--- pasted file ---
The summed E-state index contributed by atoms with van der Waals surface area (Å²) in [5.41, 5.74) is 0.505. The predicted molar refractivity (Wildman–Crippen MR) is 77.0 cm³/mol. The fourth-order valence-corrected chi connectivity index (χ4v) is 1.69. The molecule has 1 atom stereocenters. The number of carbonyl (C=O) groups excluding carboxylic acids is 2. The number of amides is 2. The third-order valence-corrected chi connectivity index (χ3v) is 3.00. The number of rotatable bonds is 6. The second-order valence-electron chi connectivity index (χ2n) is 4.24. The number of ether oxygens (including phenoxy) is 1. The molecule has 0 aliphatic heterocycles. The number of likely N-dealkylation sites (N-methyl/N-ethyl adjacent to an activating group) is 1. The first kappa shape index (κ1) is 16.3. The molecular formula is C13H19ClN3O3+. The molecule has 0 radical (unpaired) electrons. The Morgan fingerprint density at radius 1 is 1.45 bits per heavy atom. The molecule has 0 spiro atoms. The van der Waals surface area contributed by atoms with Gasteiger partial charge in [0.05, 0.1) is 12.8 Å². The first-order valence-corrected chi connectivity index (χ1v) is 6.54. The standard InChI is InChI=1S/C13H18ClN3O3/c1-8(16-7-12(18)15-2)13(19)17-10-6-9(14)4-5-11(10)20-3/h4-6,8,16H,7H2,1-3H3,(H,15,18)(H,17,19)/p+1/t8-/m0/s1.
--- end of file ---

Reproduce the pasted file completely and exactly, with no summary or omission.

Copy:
The summed E-state index contributed by atoms with van der Waals surface area (Å²) in [5.41, 5.74) is 0.505. The predicted molar refractivity (Wildman–Crippen MR) is 77.0 cm³/mol. The fourth-order valence-corrected chi connectivity index (χ4v) is 1.69. The molecule has 1 atom stereocenters. The number of carbonyl (C=O) groups excluding carboxylic acids is 2. The number of amides is 2. The third-order valence-corrected chi connectivity index (χ3v) is 3.00. The number of rotatable bonds is 6. The second-order valence-electron chi connectivity index (χ2n) is 4.24. The number of ether oxygens (including phenoxy) is 1. The molecule has 0 aliphatic heterocycles. The number of likely N-dealkylation sites (N-methyl/N-ethyl adjacent to an activating group) is 1. The first kappa shape index (κ1) is 16.3. The molecular formula is C13H19ClN3O3+. The molecule has 0 radical (unpaired) electrons. The Morgan fingerprint density at radius 1 is 1.45 bits per heavy atom. The molecule has 0 spiro atoms. The van der Waals surface area contributed by atoms with Gasteiger partial charge in [0.05, 0.1) is 12.8 Å². The first-order valence-corrected chi connectivity index (χ1v) is 6.54. The standard InChI is InChI=1S/C13H18ClN3O3/c1-8(16-7-12(18)15-2)13(19)17-10-6-9(14)4-5-11(10)20-3/h4-6,8,16H,7H2,1-3H3,(H,15,18)(H,17,19)/p+1/t8-/m0/s1.